July 17, 2015
RICHARD D. FOSTER, Petitioner,
INDIANA DEPARTMENT OF STATE REVENUE, Respondent.
NOT FOR PUBLICATION
PETITIONER APPEARING PRO SE: RICHARD D. FOSTER Branchville, IN
ATTORNEYS FOR RESPONDENT: GREGORY F. ZOELLER ATTORNEY GENERAL OF INDIANA KENNETH E. BIGGINS JOHN P. LOWERY DEPUTY ATTORNEYS GENERAL Indianapolis, IN
ORDER ON RESPONDENT'S MOTION TO DISMISS
Martha Blood Wentworth, Judge Indiana Tax Court
Richard D. Foster filed an appeal with this Court, claiming that as a result of his pleading guilty to possession of marijuana, the Indiana Department of State Revenue illegally assessed Controlled Substance Excise Tax (CSET) and seized the titles to his vehicles. The Department has moved to dismiss Foster's appeal alleging that the Court lacks subject matter jurisdiction. The Court grants the Department's motion.
FACTS & PROCEDURAL BACKGROUND
On July 20, 1993, Foster was charged with possession of marijuana with intent to deliver and with violating the controlled substance excise tax provision, Indiana Code § 6-7-3-11. (See Resp't Mot. Dismiss, Ex 1.) On July 22, 1993, the Department issued Foster an assessment of CSET, penalties, and interest. (Resp't Mot. Dismiss, Ex 2. at 5-6.) In accordance with a plea negotiation agreement, Foster pled guilty and was sentenced on July 25, 1994.
On April 22, 2015, Foster filed an appeal with this Court. In his Complaint, Foster 1) requested that the Department refund all of his tax refunds that had been applied toward the CSET assessment; 2) sought payment for all of his vehicles that he lost due to the Department's seizure of their titles; and 3) sought compensatory and punitive damages in the amount of $100, 000. (Pet'r Prisoner Civil Compl. at 2.) Foster's request for relief was based on, among other things, the fact that his plea agreement did not include the assessment of CSET. (See Pet'r Letter Supp. Mot. J. at 1.)
On June 25, 2015, the Department filed a Motion to Dismiss, asserting the Court lacked subject matter jurisdiction to hear Foster's appeal. Additional facts will be supplied as necessary.
STANDARD OF REVIEW
When this Court rules on a motion to dismiss for lack of subject matter jurisdiction, it may consider the petition, the motion, and any supporting affidavits or evidence. Garwood v. Indiana Dep't of State Revenue, 998 N.E.2d 314, 317 (Ind.Tax Ct. 2013) (citations omitted). Furthermore, the Court may weigh the evidence to determine the existence of requisite jurisdictional facts, resolve factual disputes, and devise procedures to ferret out the facts pertinent to jurisdiction. Id.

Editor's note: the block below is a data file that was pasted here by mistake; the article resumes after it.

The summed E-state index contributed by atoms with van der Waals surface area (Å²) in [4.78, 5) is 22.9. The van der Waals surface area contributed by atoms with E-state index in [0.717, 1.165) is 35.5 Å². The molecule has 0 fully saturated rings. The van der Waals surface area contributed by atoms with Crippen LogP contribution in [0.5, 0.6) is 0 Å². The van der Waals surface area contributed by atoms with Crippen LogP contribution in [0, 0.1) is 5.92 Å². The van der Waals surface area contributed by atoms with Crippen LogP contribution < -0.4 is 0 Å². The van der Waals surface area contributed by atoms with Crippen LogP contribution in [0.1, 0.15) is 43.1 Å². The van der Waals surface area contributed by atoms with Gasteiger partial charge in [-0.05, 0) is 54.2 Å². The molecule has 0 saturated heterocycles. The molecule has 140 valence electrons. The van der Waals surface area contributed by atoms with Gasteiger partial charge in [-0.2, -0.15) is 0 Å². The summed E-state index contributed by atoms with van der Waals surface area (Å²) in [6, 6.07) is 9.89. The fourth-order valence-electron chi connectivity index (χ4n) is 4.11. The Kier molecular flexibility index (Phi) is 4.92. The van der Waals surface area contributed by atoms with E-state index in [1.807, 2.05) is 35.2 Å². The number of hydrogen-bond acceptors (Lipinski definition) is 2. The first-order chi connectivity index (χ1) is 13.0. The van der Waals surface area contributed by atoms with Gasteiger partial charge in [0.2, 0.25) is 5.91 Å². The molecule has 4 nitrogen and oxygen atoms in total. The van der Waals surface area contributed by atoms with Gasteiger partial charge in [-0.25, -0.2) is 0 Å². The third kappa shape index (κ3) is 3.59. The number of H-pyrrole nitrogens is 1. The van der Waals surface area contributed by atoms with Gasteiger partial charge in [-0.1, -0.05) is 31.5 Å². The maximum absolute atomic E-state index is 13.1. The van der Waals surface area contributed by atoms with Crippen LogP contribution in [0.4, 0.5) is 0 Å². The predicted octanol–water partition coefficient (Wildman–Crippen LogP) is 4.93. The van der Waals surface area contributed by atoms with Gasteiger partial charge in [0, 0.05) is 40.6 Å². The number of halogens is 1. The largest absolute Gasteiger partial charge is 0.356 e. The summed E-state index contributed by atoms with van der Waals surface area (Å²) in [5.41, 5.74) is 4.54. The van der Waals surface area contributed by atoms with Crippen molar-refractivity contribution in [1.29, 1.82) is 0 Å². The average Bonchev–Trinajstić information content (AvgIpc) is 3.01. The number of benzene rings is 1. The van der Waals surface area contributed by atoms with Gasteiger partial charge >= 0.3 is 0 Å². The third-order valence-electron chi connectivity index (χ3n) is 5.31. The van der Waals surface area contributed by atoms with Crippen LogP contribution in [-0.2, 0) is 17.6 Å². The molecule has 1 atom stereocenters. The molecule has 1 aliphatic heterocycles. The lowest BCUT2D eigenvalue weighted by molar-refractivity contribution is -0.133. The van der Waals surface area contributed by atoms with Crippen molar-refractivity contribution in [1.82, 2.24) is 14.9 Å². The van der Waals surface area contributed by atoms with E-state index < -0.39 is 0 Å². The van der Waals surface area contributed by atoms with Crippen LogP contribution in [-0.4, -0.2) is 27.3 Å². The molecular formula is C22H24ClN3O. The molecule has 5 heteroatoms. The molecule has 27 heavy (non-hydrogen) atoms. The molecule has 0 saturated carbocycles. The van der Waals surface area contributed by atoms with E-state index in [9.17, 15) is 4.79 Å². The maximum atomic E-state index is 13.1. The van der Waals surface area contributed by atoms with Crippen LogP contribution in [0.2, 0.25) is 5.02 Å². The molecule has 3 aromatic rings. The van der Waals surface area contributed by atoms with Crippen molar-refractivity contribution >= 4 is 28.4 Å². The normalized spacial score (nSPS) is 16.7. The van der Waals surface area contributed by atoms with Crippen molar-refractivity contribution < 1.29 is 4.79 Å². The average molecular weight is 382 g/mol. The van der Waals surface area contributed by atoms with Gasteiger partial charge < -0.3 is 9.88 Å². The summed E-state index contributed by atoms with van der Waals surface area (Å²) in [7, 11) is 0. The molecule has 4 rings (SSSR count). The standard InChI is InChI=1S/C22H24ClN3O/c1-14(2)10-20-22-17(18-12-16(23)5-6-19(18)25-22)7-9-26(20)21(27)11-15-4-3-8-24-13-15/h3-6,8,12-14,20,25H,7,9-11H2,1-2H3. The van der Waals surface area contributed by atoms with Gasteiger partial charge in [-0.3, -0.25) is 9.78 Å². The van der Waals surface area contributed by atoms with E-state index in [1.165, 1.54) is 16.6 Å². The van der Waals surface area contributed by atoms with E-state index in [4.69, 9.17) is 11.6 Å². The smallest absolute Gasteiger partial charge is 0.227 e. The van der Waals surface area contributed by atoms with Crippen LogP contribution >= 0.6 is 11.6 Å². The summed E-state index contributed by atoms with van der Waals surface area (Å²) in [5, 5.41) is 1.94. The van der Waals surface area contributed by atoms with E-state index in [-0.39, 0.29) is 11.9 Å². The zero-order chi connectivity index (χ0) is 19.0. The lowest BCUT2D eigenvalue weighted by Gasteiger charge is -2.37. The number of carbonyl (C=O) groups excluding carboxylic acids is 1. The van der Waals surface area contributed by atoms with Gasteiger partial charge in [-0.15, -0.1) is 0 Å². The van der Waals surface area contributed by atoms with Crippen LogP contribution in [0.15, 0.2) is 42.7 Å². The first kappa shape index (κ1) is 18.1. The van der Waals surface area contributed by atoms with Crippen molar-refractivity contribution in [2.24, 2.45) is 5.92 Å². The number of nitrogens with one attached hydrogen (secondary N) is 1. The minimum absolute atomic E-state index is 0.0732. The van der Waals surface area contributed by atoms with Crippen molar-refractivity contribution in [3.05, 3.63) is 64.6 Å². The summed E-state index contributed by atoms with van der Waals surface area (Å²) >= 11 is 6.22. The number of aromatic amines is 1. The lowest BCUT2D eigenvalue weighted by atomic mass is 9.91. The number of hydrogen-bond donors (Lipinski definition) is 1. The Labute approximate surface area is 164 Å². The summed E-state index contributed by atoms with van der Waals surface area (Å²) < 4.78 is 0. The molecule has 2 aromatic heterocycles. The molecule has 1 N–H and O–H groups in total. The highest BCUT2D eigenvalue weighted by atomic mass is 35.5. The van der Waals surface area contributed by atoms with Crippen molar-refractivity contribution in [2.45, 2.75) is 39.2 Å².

LAW & ANALYSIS
Subject matter jurisdiction, the power of a court to hear and determine a particular class of cases, can be conferred upon a court only by the Indiana Constitution or by statute. See K.S. v. State, 849 N.E.2d 538, 540 (Ind. 2006); State v. Sproles, 672 N.E.2d 1353, 1356 (Ind. 1996). The Indiana Tax Court has the power to hear and determine only those cases that are "original tax appeals, " i.e., appeals that both arise under the tax laws of Indiana and are initial appeals of a final determination of the Department. See Ind. Code §§ 33-26-3-1, -3 (2015).
A case arises under Indiana's tax laws "if (1) 'an Indiana tax statute creates the right of action, ' or (2) 'the case principally involves collection of a tax or defenses to that collection.'" State ex rel. Zoeller v. Aisin USA Mfg., Inc., 946 N.E.2d 1148, 1152 (Ind. 2011) (quoting Sproles, 672 N.E.2d at 1357). Here, Foster's claim is that the Department improperly collected CSET; accordingly, the case arises under the tax laws of Indiana.
For the Court to have subject matter jurisdiction, the case must also be an initial appeal from a final determination of the Department. I.C. § 33-26-3-1(1). A final determination "is an order that determines the rights of, or imposes obligations on, the parties as a consummation of the administrative process." See State Bd. of Tax Comm'rs v. Ispat Inland, Inc., 784 N.E.2d 477, 481 (Ind. 2003). As the Indiana
Supreme Court has explained,
[a] taxpayer receives a final determination in one of two ways. The taxpayer can pay the tax, request a refund, and sue in the Tax Court if the request is denied. Alternatively, the taxpayer can protest the listed tax at the assessment stage and appeal to the Tax Court from a letter of findings denying the protest.
Sproles, 672 N.E.2d at 1357 (citations omitted).
The evidence presented in both Foster's Complaint and the Department's Motion to Dismiss with supporting exhibits establishes that Foster neither timely filed a protest with the Department after it issued the CSET assessment, penalties, and interest on July 22, 1993, nor timely filed a Claim for Refund with the Department of the money it applied to his liabilities. See 45 Ind. Admin. Code 15-5-8 (2015) (see http://www.in.gov/legislative/iac/) (requiring a taxpayer to file a written protest 20 days from the date a CSET assessment or jeopardy assessment is made); Ind. Code § 6-8.1- 9-1 (a) (2015) (requiring a taxpayer to file a claim for refund with the Department within 3 years after the latter of the due date of the return or the date of payment). Consequently, there is no evidence that the Department issued a Letter of Findings, a Memorandum of Decision, or an Order denying a refund. Accordingly, Foster does not appeal from a final determination and the Court lacks subject matter jurisdiction to hear and determine his appeal.
The Court, having found that Foster has not taken his appeal from a final determination of the Department, hereby GRANTS the Department's Motion to Dismiss.